Baptist statistics only take into account the faithful baptized by immersion, not counting adolescents and children socialized in the churches; it is therefore necessary to multiply the number of members by two or three to evaluate the Baptist population. Under these conditions, in 2005, the world population would be between 125 and 150 million, with a very unequal distribution: especially implanted in the north of the United States, baptism is also strongly present in Russia, where it constitutes the second confessional group after the Orthodox, and is experiencing a spectacular growth in Ukraine.
In Western Europe, England has the most Baptists (200,000).
Calvinism: Refers to one of the main forms of historical Protestantism, stemming from the thought of John Calvin. In France, the term reformed is used instead.
Last Supper or Lord's Supper: Sharing bread and wine in memory of Jesus' last supper with his disciples, which takes place during worship. It is also called communion. Calvin kept two sacraments: baptism and the Last Supper. He separated from Luther on the doctrine of the Last Supper. Both reject the Catholic doctrine of transubstantiation. But for Luther, Christ is present in the bread and wine of communion. For Calvin, Christ is spiritually present during the celebration of the Last Supper. As the believer's body is nourished by bread and wine, his soul is spiritually nourished by the Body of Christ. These two events take place jointly. See transubstantiation and sacrament.
Congregationalism: Structure of a Church where authority is assumed autonomously by each parish or congregation.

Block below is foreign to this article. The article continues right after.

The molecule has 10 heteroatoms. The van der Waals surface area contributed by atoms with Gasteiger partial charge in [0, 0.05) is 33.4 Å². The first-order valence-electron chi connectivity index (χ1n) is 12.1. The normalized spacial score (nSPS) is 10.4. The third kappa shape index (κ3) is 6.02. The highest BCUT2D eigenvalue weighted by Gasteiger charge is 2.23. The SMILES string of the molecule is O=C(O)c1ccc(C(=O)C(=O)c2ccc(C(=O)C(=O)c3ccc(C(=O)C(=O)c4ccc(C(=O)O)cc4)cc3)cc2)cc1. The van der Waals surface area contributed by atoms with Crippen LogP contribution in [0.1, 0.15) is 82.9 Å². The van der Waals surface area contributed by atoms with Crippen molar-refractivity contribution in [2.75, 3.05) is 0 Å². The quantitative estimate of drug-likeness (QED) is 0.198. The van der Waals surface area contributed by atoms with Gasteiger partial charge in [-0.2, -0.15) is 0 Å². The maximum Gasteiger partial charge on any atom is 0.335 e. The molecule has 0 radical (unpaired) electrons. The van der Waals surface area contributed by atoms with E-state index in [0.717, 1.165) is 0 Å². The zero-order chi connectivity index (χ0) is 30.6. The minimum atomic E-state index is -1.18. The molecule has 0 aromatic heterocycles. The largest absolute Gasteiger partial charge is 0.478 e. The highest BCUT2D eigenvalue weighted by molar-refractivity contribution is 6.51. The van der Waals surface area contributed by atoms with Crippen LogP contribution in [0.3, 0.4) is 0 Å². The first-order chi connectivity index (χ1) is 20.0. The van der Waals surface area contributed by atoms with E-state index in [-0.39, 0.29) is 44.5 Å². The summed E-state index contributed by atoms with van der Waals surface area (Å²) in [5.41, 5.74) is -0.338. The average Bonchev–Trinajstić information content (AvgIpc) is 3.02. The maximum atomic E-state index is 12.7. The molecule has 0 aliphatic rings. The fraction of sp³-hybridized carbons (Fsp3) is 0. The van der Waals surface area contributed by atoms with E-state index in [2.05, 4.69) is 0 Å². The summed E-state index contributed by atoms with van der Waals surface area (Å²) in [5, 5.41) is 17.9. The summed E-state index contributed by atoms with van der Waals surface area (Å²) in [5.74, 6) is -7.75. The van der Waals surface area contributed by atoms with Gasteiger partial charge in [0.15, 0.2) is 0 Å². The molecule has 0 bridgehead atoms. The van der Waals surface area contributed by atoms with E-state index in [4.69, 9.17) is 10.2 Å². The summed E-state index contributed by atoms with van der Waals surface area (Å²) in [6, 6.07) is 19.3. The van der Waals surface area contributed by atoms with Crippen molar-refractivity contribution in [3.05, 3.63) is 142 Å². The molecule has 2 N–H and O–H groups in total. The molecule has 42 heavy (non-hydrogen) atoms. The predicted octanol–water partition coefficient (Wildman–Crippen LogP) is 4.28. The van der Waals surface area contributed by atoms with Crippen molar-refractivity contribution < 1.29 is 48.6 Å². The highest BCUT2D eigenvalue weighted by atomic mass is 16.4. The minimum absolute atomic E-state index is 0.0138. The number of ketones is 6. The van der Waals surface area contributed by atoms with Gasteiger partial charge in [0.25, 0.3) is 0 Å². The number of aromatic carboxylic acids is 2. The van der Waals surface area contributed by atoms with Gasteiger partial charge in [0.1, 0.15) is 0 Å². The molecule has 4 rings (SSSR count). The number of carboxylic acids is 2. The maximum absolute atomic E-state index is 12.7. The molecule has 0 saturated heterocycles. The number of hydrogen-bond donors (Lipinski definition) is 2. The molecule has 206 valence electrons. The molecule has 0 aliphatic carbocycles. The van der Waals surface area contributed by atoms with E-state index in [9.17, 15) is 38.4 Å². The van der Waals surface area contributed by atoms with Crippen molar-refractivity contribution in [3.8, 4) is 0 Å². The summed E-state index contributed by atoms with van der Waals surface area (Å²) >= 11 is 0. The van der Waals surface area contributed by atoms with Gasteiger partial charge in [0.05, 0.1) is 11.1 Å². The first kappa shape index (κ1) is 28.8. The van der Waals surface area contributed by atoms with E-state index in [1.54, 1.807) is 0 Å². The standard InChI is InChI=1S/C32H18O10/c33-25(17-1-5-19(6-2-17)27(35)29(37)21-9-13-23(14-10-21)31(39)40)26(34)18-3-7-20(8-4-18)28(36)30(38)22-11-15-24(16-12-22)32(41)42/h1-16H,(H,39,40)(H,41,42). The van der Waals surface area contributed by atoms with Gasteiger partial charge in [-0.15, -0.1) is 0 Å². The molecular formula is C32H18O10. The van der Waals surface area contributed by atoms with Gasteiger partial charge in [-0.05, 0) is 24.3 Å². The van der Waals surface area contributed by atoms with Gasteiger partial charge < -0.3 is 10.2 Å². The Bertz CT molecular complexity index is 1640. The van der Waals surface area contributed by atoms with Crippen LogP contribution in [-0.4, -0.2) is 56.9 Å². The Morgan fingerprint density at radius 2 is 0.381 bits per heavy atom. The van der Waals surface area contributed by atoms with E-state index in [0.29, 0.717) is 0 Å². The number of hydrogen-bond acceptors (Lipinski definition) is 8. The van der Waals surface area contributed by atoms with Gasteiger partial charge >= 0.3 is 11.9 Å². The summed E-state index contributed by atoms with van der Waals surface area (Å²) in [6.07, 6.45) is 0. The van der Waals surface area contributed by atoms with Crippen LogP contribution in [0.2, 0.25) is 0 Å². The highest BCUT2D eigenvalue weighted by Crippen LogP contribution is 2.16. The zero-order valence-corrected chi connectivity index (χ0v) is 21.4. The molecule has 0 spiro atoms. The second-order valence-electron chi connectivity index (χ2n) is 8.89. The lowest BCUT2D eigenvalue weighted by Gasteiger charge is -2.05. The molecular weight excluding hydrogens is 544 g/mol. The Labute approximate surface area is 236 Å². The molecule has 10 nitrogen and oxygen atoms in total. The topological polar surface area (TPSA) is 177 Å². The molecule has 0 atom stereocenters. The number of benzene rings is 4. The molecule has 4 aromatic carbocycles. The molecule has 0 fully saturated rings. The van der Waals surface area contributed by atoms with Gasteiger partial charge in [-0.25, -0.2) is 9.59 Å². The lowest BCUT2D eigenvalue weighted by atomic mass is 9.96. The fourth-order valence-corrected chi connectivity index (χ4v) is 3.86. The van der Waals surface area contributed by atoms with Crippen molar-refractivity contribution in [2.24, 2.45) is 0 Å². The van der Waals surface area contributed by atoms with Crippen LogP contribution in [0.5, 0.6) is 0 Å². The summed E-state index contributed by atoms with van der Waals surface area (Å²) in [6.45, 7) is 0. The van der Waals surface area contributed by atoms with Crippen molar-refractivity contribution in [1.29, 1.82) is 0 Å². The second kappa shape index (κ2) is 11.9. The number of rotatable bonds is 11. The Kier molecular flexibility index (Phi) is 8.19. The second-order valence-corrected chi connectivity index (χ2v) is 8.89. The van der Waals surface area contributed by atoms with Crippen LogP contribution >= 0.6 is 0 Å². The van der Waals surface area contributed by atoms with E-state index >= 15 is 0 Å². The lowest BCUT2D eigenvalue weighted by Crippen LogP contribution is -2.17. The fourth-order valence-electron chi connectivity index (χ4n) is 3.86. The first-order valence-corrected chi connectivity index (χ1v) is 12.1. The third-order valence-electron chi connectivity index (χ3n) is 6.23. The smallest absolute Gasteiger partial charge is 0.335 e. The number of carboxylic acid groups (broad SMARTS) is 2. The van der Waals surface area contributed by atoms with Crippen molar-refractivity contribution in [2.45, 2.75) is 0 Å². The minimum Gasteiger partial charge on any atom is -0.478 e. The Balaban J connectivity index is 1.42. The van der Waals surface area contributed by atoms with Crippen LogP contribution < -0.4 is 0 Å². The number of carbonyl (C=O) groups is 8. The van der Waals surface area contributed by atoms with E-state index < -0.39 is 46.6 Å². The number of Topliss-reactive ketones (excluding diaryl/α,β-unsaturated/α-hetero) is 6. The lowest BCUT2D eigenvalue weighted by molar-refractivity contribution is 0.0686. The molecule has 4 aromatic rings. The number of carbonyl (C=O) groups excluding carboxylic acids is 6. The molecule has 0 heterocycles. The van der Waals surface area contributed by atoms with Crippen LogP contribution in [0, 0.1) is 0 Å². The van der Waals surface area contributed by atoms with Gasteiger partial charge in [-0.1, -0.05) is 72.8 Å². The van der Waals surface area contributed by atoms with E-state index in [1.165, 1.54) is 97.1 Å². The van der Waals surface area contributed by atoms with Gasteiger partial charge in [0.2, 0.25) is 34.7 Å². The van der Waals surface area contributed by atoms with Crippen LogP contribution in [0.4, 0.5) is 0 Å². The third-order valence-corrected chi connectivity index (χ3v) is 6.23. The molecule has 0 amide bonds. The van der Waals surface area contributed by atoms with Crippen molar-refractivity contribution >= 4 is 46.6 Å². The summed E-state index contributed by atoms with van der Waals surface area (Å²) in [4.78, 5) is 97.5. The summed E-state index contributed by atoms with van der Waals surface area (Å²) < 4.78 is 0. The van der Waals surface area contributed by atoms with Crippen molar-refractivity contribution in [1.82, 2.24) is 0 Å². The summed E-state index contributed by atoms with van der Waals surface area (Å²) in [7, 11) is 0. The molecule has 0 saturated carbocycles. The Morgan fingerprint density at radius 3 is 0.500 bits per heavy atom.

Since the Church is the community of believers, each local assembly is autonomous and sovereign. In this so-called Congregationalist system, the local Churches collaborate with each other - in federations, for example - but have no link of hierarchy or authority. The pastor is elected by the faithful.
Evangelical churches: 500 million people
Evangelical churches have their origins in various Protestant reform movements of the sixteenth century, especially Anabaptist and Baptist.
Generally speaking, these Churches have the particularity of recognizing as members only those who profess faith in Jesus Christ and who, in asking for baptism, make a voluntary and personal act of repentance and faith.
From the beginning of their history, evangelicals have strongly affirmed the principle of the separation of Church and State.
They also attach as much importance to evangelization as to social action.
Evangelical churches can be organized according to different principles (Congregational, Presbyterian-Synodal, etc.).
Episcopal: Structure of a Church where authority is assumed by bishops.
Evangelism: Doctrine of reformers in the sixteenth century for whom the Gospels are the basis of faith.
At the end of the eighteenth century, spiritual awakening movements took this name.
Lutheranism: goes back to the very origins of the Reformation and claims the three central affirmations of Luther's message:
· sovereign authority of the Bible;
· salvation by grace (and its corollary, justification by faith);
· universal priesthood of believers.
65 million people
Methodism: The Methodist Church is a Protestant church that emerged from john Wesley's Revival; it insists on personal conversion to Jesus Christ, called "new birth".
Moravians: The Moravian Brothers are a religious movement inspired by the pre-reformer Jan Hus (1369-1415) preaching individual piety. This movement rallied to Protestantism has a strong missionary activity.
By the Treaty of Westphalia in 1648 which ended the Thirty Years' War, the Czech countries were forced to become part of the southern, Catholic and Habsburg zone. This was the beginning of the Counter-Reformation and forced "re-Catholicization".
This period, known as the "period of darkness", lasted 150 years, until the Edict of Tolerance of 1781.
However, a clandestine Church is being formed. Celebrations take place in private homes or in clandestine assemblies.
The exile continued throughout the seventeenth and eighteenth centuries.
They are establishing new communities in many countries, Caribbean, South Africa, North America, Greenland.
The Moravian Brothers influenced other Protestant communities, including the founders of Methodism.